Justin Trudeau says he is asking Canadians for a majority mandate
Liberal leader says in French he's asking for a majority, but campaign fears appearing overconfident
Liberal Leader Justin Trudeau says he is asking Canadians for a majority government on Oct. 19.
Trudeau made the comments during a campaign stop in Hamilton today.
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Asked about his party's prospects in the upcoming vote, the Liberal leader answered in French.
"Am I asking Canadians to vote for us? Yes. Am I asking them to vote for us across the country? Yes. Am I asking them for a majority government? Yes."
Trudeau did not repeat his comments in English.
When asked by a CBC reporter about the chances of a Liberal majority, Trudeau dodged, delivering a rambling two-minute answer in which the word "majority" was never mentioned. With that, the Liberal leader ended his question and answer session.
With just five days remaining in the campaign, the Liberals do not want to appear overconfident, despite their surge in the polls.
Trudeau's comments today prompted an e-mail from Liberal organizers to reporters covering the Trudeau campaign, reminding them both Conservative Leader Stephen Harper and NDP Leader Tom Mulcair have called on Canadians to give their parties a majority in the House of Commons.
The question that won't go away: Coalition?
Trudeau was also asked today about the possibility of co-operation or even a coalition with the NDP in the event of a minority Parliament.
The Liberal leader said his party has a history of working across the aisle in the House of Commons but steered clear of specifics.
"What Canadians don't want is politicians organizing backroom deals around who actually gets to wield power," Trudeau said.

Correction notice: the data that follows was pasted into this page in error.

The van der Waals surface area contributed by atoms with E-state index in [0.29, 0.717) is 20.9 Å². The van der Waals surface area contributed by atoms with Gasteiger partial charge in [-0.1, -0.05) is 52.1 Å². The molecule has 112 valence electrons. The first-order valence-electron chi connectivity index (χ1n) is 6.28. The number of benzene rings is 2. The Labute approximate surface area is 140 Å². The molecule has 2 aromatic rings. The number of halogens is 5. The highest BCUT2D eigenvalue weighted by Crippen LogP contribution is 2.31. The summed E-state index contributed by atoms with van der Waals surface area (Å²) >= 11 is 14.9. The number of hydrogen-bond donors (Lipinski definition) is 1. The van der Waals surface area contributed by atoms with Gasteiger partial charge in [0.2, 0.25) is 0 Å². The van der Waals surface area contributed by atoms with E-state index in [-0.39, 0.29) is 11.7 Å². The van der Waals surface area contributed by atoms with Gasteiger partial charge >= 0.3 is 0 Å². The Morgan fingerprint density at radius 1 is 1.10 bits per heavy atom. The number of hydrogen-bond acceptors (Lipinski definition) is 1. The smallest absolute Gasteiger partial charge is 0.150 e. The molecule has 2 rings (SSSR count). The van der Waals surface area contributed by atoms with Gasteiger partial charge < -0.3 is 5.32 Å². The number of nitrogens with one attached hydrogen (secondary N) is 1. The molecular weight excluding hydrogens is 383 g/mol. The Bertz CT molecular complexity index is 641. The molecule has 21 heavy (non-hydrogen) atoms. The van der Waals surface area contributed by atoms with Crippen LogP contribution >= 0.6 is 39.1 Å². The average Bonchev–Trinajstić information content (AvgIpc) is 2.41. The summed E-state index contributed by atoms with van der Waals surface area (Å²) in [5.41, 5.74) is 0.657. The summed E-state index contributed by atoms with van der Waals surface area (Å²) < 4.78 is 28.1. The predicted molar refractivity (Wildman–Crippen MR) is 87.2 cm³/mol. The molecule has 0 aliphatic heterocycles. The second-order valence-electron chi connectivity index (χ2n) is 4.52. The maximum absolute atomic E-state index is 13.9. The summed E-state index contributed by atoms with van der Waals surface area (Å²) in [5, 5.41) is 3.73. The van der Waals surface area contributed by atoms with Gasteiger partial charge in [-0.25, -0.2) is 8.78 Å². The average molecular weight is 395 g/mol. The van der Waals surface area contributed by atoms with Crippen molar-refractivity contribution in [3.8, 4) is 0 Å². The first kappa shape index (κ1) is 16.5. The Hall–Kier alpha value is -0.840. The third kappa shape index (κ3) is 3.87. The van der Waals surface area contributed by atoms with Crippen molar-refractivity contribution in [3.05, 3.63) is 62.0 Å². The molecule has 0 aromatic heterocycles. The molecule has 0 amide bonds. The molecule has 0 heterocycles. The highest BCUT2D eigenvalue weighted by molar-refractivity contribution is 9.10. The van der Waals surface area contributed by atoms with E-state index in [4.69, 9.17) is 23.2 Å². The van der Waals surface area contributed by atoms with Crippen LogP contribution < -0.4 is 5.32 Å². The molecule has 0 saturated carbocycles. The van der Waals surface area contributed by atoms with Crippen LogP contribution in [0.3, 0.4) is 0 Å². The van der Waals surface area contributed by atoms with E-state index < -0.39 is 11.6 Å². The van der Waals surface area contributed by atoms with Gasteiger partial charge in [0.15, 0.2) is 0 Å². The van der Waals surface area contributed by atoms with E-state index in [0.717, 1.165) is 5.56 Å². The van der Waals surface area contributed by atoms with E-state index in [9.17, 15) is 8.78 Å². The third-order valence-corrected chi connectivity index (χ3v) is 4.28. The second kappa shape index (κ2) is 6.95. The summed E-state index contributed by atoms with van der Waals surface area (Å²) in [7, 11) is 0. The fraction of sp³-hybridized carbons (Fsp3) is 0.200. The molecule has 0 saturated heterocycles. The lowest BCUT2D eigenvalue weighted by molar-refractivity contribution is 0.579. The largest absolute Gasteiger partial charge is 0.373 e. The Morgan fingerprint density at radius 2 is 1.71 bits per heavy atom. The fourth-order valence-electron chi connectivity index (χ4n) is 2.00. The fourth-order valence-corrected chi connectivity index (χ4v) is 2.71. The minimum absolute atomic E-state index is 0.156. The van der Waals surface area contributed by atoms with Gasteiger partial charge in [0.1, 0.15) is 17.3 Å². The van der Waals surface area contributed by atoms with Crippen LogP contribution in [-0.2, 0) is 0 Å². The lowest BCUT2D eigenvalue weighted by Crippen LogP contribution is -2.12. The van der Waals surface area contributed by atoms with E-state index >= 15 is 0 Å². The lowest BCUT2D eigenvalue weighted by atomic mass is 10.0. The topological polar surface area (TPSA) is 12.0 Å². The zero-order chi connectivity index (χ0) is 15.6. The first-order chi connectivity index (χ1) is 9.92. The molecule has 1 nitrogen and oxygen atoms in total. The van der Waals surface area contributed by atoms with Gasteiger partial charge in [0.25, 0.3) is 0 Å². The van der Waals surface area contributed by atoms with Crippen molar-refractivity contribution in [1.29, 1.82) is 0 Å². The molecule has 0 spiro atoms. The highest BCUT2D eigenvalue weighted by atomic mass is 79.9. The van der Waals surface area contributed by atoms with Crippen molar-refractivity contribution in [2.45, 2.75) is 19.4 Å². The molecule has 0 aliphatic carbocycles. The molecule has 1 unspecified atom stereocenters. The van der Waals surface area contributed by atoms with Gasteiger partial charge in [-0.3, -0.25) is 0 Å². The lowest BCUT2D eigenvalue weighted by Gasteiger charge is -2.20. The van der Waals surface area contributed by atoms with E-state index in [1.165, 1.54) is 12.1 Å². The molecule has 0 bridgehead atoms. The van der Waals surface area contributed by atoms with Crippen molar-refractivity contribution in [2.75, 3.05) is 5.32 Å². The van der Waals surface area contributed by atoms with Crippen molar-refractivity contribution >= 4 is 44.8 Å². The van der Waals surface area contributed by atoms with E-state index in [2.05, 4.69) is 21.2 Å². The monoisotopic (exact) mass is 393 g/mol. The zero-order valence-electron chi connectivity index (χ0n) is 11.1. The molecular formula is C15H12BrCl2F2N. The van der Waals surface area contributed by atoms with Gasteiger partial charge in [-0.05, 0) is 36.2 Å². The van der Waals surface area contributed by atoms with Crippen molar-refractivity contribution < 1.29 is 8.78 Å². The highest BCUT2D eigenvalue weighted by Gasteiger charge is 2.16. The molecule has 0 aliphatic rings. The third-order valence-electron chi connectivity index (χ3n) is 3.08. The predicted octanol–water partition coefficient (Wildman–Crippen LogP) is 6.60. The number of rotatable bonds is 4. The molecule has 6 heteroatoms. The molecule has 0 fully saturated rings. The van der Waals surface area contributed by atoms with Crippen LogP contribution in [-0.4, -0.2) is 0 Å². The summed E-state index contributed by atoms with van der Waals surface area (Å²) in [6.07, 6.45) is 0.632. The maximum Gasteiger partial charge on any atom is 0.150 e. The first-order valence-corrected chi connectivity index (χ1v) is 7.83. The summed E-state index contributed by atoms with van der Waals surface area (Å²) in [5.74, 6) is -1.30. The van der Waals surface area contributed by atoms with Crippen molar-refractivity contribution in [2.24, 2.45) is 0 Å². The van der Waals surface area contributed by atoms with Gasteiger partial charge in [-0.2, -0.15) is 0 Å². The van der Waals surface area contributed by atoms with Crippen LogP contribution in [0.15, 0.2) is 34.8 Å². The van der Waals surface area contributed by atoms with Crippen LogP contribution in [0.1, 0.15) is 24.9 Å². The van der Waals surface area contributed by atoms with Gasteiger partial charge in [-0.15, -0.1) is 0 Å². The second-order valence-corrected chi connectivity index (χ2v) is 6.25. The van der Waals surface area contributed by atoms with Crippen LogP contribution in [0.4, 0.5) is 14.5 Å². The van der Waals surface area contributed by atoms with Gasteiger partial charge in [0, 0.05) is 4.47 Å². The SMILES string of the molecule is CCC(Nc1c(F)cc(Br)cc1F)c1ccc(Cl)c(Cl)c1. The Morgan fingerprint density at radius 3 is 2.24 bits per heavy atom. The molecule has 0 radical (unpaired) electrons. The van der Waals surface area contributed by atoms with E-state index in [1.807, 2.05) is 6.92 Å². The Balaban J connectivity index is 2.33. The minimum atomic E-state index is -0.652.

"We will put the service of Canadians at the front of everything we do."
Tories target Trudeau over brothels, marijuana
Trudeau responded as well today to recent attacks from the Conservatives.
Harper has been using props, sound effects and piles of cash to warn voters their taxes would rise under a Liberal government. Trudeau said today that Harper could do "as many game show simulations as he likes."
The Liberal leader also commented on Conservative ads placed in Chinese and Punjabi publications alleging the Liberals want to make marijuana more easily available, legalize prostitution and open injection sites in more neighbourhoods.
"I think we've seen over the course of this campaign — and indeed over the course of Mr. Harper's government — that he never misses an opportunity to divide, to play up fear and division and even to directly mislead Canadians," Trudeau said.
The Liberal leader is continuing to campaign in Ontario today, making stops in St. Catharines and Welland before heading to Ajax tonight for a rally in the riding of Citizenship and Immigration Minister Chris Alexander.